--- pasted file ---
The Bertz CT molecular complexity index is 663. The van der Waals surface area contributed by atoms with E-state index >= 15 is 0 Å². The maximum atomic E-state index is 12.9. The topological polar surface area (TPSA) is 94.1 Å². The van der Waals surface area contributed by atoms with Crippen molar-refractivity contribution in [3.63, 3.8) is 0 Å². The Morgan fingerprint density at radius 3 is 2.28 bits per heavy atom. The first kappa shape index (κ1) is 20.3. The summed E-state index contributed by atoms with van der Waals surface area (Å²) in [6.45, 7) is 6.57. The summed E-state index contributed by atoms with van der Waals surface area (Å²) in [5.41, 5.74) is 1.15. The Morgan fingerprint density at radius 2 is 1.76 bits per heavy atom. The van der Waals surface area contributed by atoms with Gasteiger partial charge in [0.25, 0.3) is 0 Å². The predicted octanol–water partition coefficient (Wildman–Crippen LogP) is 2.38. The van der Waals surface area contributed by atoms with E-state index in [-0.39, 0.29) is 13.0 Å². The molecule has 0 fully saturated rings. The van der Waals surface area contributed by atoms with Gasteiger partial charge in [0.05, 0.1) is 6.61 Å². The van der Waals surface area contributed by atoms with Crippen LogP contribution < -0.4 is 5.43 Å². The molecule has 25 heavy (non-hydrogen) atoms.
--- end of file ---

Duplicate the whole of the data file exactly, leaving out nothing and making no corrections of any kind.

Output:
The Bertz CT molecular complexity index is 663. The van der Waals surface area contributed by atoms with E-state index >= 15 is 0 Å². The maximum atomic E-state index is 12.9. The topological polar surface area (TPSA) is 94.1 Å². The van der Waals surface area contributed by atoms with Crippen molar-refractivity contribution in [3.63, 3.8) is 0 Å². The Morgan fingerprint density at radius 3 is 2.28 bits per heavy atom. The first kappa shape index (κ1) is 20.3. The summed E-state index contributed by atoms with van der Waals surface area (Å²) in [6.45, 7) is 6.57. The summed E-state index contributed by atoms with van der Waals surface area (Å²) in [5.41, 5.74) is 1.15. The Morgan fingerprint density at radius 2 is 1.76 bits per heavy atom. The van der Waals surface area contributed by atoms with Gasteiger partial charge in [0.25, 0.3) is 0 Å². The predicted octanol–water partition coefficient (Wildman–Crippen LogP) is 2.38. The van der Waals surface area contributed by atoms with E-state index in [-0.39, 0.29) is 13.0 Å². The molecule has 0 fully saturated rings. The van der Waals surface area contributed by atoms with Gasteiger partial charge in [0.05, 0.1) is 6.61 Å². The van der Waals surface area contributed by atoms with Crippen LogP contribution < -0.4 is 5.43 Å². The molecule has 25 heavy (non-hydrogen) atoms.